Richard Fortin, director of Bailey Public Library in Winthrop, leads a discussion Nov. 25 during an online meeting of the library’s movie club. Joe Phelan/Kennebec Journal Buy this Photo

WINTHROP — The COVID-19 pandemic has changed social interaction in major ways, but staff members at Bailey Public Library in Winthrop have used technology to bridge the distances between patrons.

Programs at the library, especially the movie club, have participants looking forward to spirited discussions with others.

Some participants say it has made the pandemic bearable, given the absence of social activities.

One of library’s patrons, Lottie Carlson, who described herself as older than 90, is part of the movie club, which operates much like a book club, but with a film selected by members of the library staff. At regular meetings, Carlson and others discuss and debate movies and their themes.

Carlson said recently the movie club was discussing “The Florida Project,” a critically acclaimed, 2017 film starring Willem Dafoe.

Carlson said movies today are different from those with which she grew up, but said “The Florida Project” was one of her favorites the group has watched during the pandemic.

“I don’t do professional critique,” Carlson said. “That latest movie is really considered a really good piece of art.”

Carlson described the coronavirus pandemic as a cloud over people, and said the movie club helps provide social interaction at a time when people have little option but to isolate.

“We’re together, but virtually together,” she said. “I think it’s a wonderful opportunity, and I wouldn’t think of missing it.”

Library Director Richard Fortin said it has always focused on the community, and that has only increased during the pandemic.

Fortin said the library had invested in technology before the pandemic, putting it in good position to interact virtually with patrons.

“My goal was that we’re not going to stay closed. We’re going to keep doing what we’re doing,” Fortin said. “People felt isolated and alone there for a while, and I think they still do. And we realized that it was an immediate need.”

Richard Fortin, director of Bailey Public Library in Winthrop, leads a discussion Nov. 25 during an online meeting of the library’s movie club. Joe Phelan/Kennebec Journal Buy this Photo

Fortin said the library began holding virtual meetings for summer reading, and set up different services to assist them, including Kanopy, an online video streaming platform that allows users to access content from home.

“The goal for them was to stay connected,” he said, “and use the library without leaving their house.”

Mike Levey, 76 and also a member of the movie watching group, said he wished more people would join the library, describing it as “a terrific resource.”

“It’s nice to have someone telling me what to do. It adds a little structure to my life,” he said. “We don’t go to people’s houses for dinner. We don’t go shopping in stores a lot. I very much look forward to these.”

Levey said he would have never thought to see “The Florida Project,” but described it as “absolutely spectacular.”

Club member Laurie Graves, 63, said the movies are usually “quite challenging,” and not every member of the group likes every film. Every film, however, produces stimulating discussion.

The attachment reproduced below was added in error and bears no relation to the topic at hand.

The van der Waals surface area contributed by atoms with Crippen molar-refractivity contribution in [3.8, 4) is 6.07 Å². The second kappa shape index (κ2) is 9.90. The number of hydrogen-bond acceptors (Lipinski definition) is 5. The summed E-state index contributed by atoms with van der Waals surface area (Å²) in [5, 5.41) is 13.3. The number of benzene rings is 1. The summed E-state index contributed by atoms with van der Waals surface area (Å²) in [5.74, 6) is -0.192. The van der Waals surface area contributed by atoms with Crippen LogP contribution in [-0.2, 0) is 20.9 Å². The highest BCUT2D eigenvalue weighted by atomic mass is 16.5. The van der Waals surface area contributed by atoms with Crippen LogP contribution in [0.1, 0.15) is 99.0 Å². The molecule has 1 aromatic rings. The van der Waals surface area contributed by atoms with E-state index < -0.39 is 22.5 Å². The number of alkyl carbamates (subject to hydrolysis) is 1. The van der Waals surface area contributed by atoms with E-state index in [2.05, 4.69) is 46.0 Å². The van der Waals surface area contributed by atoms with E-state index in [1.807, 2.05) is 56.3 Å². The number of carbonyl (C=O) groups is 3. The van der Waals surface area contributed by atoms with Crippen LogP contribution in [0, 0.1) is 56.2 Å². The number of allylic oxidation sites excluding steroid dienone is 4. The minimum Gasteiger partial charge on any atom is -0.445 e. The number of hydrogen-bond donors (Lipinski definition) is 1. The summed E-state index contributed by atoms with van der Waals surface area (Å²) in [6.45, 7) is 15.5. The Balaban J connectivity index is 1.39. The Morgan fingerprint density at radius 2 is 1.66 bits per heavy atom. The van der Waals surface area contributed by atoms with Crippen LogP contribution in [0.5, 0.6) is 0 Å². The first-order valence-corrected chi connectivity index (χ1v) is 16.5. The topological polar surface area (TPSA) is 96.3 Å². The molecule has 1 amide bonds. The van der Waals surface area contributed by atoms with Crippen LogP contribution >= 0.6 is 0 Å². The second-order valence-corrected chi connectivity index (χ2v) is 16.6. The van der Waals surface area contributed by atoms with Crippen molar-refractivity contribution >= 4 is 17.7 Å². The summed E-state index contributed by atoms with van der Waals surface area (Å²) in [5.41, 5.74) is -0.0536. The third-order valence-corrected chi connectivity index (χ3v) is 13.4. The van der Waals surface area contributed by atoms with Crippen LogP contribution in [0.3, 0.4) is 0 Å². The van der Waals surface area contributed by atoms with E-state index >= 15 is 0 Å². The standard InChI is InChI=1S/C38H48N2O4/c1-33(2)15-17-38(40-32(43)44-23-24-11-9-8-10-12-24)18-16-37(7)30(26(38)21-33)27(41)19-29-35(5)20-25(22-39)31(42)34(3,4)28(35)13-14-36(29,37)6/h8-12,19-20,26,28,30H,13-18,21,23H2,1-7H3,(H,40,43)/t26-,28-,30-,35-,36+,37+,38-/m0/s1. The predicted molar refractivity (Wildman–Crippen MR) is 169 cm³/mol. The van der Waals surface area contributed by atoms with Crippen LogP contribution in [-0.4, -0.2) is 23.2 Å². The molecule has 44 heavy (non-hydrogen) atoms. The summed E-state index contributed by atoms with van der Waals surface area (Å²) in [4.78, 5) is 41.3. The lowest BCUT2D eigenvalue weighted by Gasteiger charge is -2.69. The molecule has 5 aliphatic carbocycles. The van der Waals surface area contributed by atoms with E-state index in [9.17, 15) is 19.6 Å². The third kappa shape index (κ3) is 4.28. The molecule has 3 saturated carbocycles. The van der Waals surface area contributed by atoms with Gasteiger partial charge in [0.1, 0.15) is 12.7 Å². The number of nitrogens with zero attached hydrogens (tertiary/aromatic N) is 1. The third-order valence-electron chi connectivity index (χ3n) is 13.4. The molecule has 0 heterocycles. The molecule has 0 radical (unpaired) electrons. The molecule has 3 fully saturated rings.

“By the end of the discussion, we all feel illuminated in ways we weren’t before,” she said. “Even the people who don’t like the movies, they say some very interesting things, too.”

Graves said the regular discussions help make the COVID-19 pandemic bearable.

Before the pandemic, Fortin said, about 80% of the library’s digital borrowing was done by senior citizens, and mostly younger families were visiting the library in person.

Not surprisingly, digital borrowing during the pandemic is up from 200 units a month to 600 units, according to Fortin.

Total lending at the library has reached 3,500 units over the past two months, and 600 people have “attended” virtual events.

“The first few months (of the pandemic), there was a barrier of mental habits we had,” Fortin said. “People weren’t used to the idea” of virtual events.

“Most of us are taking (the pandemic) very seriously and are not going out to our social outlets,” he said. “It really gives you a way to interact with people. I think these things are really important in this time.”

Carlson said it would be better to visit others in person — without having to wear protective masks or fear illness. The threat of COVID-19 infection, however, makes virtual events important alternatives.

“I think that our governor has done the best she could to handle this, and I get the impression that it’s better to not be (out),” Carlson said. “It’s always nice to be right there and grab them by the arm, but (COVID-19) is a very serious infection.”

Fortin said he expected to continue the virtual clubs, events and other web-based programs after the pandemic, including an online tool where library users can complete a survey of books they have read. Librarians then use that information to assemble other books for the patrons to pick up.

“Even when we go back to whatever you call ‘normal,'” Fortin said, “some of this stuff is so convenient that it’s probably here to stay.”

Along with the movie club, Bailey Public Library offers several other clubs. For information, visit baileylibrary.org.

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